In the end, good science fiction (and thrillers) deal in the currency of ideas. The best ideas are the fertile ones, the ones that trigger new questions and ideas. Daemon is full of them and allow them free rein; Freedom(tm) ironically doesn't give them enough freedom.
Today I learned a new Finnish word that I think we should introduce in English: Myötähäpeä. Kaj Sotala described it as "co-shame" or "shared shame": "Feeling bad as a result of seeing someone else do something that causes them to embarrass themselves in the eyes of others." It is a kind of empathetic opposite to Schadenfreude.
I find it interesting that there seem to be many more "untranslatable" (i.e. unique to one language) words for mental states than other things (the other standard category where cultures differ a lot is words for relatedness). Just look at this and this. These lacuna words are largely semantic gaps: one could usually just add a word for the concept with the right grammatical form and everything would work. The mental states themselves often carry over with no problem between cultures, although how often they would come up or how one would behave and express them would vary a lot. The fact that the states are so often in just one language suggests that it is more these uses than the state itself that determine whether they get to be a word or not.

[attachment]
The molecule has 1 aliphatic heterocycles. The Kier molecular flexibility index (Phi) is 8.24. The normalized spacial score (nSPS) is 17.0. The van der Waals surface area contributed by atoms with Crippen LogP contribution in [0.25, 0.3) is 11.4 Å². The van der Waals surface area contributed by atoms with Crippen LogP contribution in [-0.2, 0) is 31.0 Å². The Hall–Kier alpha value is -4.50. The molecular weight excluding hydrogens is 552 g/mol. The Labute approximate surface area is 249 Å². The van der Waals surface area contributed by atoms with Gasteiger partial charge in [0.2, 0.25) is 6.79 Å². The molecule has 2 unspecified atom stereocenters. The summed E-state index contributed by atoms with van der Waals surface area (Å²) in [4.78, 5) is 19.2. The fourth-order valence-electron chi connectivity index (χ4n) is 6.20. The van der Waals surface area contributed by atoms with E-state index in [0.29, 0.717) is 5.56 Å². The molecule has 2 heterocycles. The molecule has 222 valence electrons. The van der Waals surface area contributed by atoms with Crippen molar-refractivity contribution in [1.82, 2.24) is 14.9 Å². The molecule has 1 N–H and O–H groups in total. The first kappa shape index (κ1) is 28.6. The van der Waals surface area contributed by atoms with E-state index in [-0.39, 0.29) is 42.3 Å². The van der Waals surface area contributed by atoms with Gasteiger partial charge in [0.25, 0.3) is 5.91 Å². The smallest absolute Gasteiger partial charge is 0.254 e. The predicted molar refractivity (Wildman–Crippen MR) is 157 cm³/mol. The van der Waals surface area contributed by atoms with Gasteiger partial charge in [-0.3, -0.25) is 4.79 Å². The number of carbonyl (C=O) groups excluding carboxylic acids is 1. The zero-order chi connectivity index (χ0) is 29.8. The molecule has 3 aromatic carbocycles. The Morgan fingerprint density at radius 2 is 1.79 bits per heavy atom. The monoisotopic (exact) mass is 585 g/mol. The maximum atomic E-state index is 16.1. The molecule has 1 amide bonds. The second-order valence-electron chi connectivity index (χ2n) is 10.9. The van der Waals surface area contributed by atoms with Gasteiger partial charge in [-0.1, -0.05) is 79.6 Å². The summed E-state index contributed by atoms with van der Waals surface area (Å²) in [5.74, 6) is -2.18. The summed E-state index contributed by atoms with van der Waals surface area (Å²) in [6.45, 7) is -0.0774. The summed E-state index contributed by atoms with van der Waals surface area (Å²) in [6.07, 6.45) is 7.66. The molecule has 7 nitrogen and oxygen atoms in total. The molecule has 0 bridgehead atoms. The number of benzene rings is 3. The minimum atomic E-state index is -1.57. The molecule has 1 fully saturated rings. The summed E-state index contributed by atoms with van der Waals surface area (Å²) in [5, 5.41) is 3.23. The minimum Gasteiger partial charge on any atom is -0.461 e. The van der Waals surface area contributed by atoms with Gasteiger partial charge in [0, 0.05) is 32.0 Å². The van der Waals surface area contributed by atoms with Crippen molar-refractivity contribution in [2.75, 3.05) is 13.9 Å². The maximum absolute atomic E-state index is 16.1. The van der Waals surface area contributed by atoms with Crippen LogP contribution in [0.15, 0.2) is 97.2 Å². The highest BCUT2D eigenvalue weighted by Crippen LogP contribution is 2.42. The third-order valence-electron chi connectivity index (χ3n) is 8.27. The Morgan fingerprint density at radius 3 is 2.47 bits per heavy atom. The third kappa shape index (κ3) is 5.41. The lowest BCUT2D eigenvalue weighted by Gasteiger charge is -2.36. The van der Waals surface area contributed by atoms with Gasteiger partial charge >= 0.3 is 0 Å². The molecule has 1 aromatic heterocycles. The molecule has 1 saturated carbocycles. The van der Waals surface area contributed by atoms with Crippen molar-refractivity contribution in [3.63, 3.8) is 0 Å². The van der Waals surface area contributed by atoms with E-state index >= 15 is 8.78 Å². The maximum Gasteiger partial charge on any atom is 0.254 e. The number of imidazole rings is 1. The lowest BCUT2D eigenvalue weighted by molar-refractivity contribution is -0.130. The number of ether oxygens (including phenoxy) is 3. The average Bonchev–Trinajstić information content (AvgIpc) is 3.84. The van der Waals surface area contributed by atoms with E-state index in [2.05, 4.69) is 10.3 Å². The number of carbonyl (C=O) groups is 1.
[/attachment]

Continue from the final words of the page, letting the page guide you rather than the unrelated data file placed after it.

Every morning when I leave home I pass by my gate post, and I briefly look at the flat stone surface for "concept of the day". Today it was "surprise shadow" - the unexpected confluence of a shadow with a particular surface. Yesterday it was "the feeling of dryness due to sun after a rain". Other fun examples have been "the feeling of missing a habitual action", "awareness of the ubiquity of very pale green colours" and "potential white dust too small to see that may or may not have been there". It is a fun exercise.
It also demonstrates that it is very easy to construct new concepts: each of us could make literally thousands every day, yet our languages at most run into hundreds of thousands of core concepts. For the rest, we combine the others rather than invent a new proper concept and try to introduce it into language. This is a kind of competition process: myötähäpeä is far more relevant, cohesive and useful than surprise shadows.